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Home-Based Medical Care Can Reduce Hospitalizations and Lower Costs — But It’s Still Underutilized

Updated: Feb 24

While home-based medical care has been shown to reduce hospitalization rates and lower costs for both homebound and non-homebound populations alike, it continues to be drastically underutilized in the current health care ecosystem.

As a result, there are millions of older Americans — especially those living in rural areas — who are going without the type of life-changing, in-home care they need.

That’s according to a new study published Monday in the journal Health Affairs.

“Home-based medical care is serving both clinically and socially complex homebound and non-homebound people, but the number of people who may benefit from this care is much greater than the number who receive it,” the researchers observed.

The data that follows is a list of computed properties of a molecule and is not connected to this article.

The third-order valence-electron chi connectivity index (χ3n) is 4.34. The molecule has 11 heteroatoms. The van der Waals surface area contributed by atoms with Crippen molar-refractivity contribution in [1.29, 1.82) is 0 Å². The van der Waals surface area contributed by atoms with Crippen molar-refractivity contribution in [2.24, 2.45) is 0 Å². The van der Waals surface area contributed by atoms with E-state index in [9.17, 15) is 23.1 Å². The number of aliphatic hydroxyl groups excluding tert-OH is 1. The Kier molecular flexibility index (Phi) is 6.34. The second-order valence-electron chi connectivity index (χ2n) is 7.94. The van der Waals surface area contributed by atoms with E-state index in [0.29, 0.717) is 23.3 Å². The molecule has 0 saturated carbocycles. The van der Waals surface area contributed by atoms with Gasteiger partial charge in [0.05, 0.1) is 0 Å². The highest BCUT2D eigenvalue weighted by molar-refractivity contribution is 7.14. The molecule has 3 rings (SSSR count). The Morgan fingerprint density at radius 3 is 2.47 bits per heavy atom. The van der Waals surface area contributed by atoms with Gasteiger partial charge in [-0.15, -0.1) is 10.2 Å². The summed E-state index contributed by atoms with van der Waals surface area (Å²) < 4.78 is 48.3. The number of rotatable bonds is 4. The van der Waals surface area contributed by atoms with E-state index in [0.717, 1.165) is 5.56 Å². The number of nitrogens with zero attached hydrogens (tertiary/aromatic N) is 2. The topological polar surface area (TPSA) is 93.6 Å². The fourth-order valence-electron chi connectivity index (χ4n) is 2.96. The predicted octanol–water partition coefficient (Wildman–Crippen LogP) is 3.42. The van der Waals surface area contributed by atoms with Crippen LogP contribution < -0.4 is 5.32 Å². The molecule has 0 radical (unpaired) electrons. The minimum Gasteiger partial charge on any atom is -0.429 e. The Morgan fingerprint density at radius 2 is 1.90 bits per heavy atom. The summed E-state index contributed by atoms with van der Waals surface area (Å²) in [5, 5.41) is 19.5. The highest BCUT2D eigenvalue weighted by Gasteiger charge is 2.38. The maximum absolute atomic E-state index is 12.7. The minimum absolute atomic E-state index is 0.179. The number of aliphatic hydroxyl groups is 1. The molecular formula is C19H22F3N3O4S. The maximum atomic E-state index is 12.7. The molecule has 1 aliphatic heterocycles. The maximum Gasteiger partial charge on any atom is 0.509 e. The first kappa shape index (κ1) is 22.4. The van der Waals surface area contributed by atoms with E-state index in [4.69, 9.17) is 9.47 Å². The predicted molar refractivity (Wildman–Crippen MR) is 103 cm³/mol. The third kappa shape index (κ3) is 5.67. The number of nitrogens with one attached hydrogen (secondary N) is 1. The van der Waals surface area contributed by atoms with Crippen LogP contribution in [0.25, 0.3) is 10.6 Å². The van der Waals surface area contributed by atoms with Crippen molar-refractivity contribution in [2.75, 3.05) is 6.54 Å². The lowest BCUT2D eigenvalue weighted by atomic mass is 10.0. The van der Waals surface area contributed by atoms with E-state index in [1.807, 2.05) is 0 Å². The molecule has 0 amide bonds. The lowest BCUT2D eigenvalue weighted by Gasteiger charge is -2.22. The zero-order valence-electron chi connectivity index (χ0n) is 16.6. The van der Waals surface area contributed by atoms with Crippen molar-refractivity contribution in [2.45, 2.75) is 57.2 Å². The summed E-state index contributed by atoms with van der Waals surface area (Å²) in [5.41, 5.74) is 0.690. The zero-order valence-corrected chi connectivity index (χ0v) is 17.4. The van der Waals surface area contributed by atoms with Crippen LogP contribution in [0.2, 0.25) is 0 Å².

Generally, the team defined “home-based medical care” as longitudinal services like in-home primary care and palliative care. Any intermittent home-based medical care services — like home health care or physical therapy, for example — were filtered out.

Of the several thousand community-based Medicare beneficiaries surveyed, just 5% received any form of home-based medical care at any point during the study period.


Read more here.



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